Streetwise for Sunday, July 23, 2017
It is interesting or sad, depending on your perspective, to watch how investors react to a relatively minor market decline. For all the bravado exhibited during rising markets, let news events send the major equity indexes sliding downward and suddenly everyone wants to run for the exits. It is interesting or sad, depending on your perspective, to watch how investors react to a relatively minor market decline. For all the bravado exhibited during rising markets, let news events send the major equity indexes sliding downward and suddenly everyone wants to run for the exits.
It was not long ago that many of those investors spent countless hours collecting endless quantities of data with which to analyze fundamental and/or technical statistics until they were dizzy. What they forget, or simply left out was that in the finality of it all, subjective human judgment must carry the day. The possibility that many companies were likely still chalking up organic growth was cast aside in panic.
Although modern investment analysis would be impossible without computers to carry out innumerable mathematical tasks on a repetitive basis, there is still no substitute for human judgment. Unfortunately, the human intellect is not immune to expectations, the “coin of the realm” on Wall Street.
Expectations generally include a large dollop of hope, some dreaming and maybe a prayer or two. However, it is not until expectations are bathed in the harsh light of reality do we see the true picture of where we are and how we got there.
Those who are dissatisfied or disappointed often comment that Wall Street is Las Vegas dressed in pin stripped suits. I adamantly disagree. While speculation could be viewed as a sophisticated form of gambling, investing is not.
At the same time, investors are often tempted to fold their investment tent due to the Streetís seemingly unending lack of forthright behavior. The fallacy here is that the Street’s antics are often not the cause but rather the result of corporate performance.
Yes, the specter of the unknown can be a driving force that strips away logic and lowers the expectations of those who cannot see through the emotional hysteria that so often envelops Wall Street. The ensuing desperation is understandable.
Therefore, it is no surprise that investors are often caught up in a variety of investment deceptions and aberrations, such as falling victim to a Ponzi scheme, investing in techniques beyond their skill level, or simply following poor financial advice.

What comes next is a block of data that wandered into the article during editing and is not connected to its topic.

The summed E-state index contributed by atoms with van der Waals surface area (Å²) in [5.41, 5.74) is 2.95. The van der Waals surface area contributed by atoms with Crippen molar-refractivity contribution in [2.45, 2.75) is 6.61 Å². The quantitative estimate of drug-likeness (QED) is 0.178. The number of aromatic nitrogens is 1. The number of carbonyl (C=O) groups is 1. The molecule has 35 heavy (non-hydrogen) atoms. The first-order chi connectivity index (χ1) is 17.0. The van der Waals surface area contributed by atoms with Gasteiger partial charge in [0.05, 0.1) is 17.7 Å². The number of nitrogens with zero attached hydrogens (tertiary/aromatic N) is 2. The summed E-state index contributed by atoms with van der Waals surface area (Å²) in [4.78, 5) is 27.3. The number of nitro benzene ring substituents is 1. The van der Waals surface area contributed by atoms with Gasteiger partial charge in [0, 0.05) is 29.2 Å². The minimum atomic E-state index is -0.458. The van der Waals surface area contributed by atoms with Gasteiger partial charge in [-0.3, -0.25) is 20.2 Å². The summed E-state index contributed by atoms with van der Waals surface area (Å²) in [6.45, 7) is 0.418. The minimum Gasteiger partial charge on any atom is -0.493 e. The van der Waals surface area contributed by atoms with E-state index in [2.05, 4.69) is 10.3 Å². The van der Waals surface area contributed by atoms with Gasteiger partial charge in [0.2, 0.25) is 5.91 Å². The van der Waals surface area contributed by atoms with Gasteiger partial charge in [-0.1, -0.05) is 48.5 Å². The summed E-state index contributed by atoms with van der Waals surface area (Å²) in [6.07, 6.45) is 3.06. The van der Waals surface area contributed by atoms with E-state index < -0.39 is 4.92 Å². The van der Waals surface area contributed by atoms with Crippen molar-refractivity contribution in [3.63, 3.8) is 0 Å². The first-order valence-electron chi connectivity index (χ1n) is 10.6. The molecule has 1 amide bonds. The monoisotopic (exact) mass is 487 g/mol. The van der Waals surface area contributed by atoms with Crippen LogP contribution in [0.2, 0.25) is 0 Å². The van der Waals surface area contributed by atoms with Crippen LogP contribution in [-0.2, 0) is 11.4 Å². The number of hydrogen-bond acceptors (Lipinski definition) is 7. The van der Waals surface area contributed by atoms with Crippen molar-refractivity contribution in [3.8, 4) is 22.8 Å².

If you are wondering why investors seem so touchy, consider that among adults a third have little or no savings. A quarter of all adults have no savings for retirement. One in five believes they will never be able to retire.
Greeting jobs at Wal-Mart should not become a sought-after form of employment. However, if you really want to put off retirement until you can “call in dead,” then forego building a portfolio. If, or when, you retire, one of the great myths is that upon retirement you no longer pay taxes.
Sorry, but the Uncle’s tax collection department never sleeps. And if you subscribe to the Pollyanna expectation that simply holding a passive or indexed portfolio will save your bacon then there is trouble in the Land of Oz.
As powerful as compounding is, it can be destroyed by the failure to accept short-term price aberrations. Volatility is never a reason to abandon your portfolio and exit stage left. Rely instead on the precept of investment quality to guide you through the precariousness of Wall Street.
Intelligent investing can counteract the symptoms of never being able to retire. Yet, there will always be those optimists who assume that one day their below average income will exceed their above average spending. Great, we call it the ostrich approach. That lack of foresight also lends itself well to the work-until-you-die lifestyle. Do you want Wal-Mart’s apply-by-phone number?
Oh, while you are deciding about the need for starting or adding to an investment program, keep in mind that the upper range estimate of out-of-pocket medical expenses in retirement for a 65-year-old couple is $235,000 to $376,000. Those figures double for a couple with above average prescription needs and only Medicare and Medicare supplements. You might want to think about buying a larger piggy bank.
Lauren Rudd is a financial writer and columnist. You can write to him at LVERudd@aol.com. Phone calls accepted between 9 AM and 3 PM at (941) 706-3449. For back columns please go to www.RuddReport.com.
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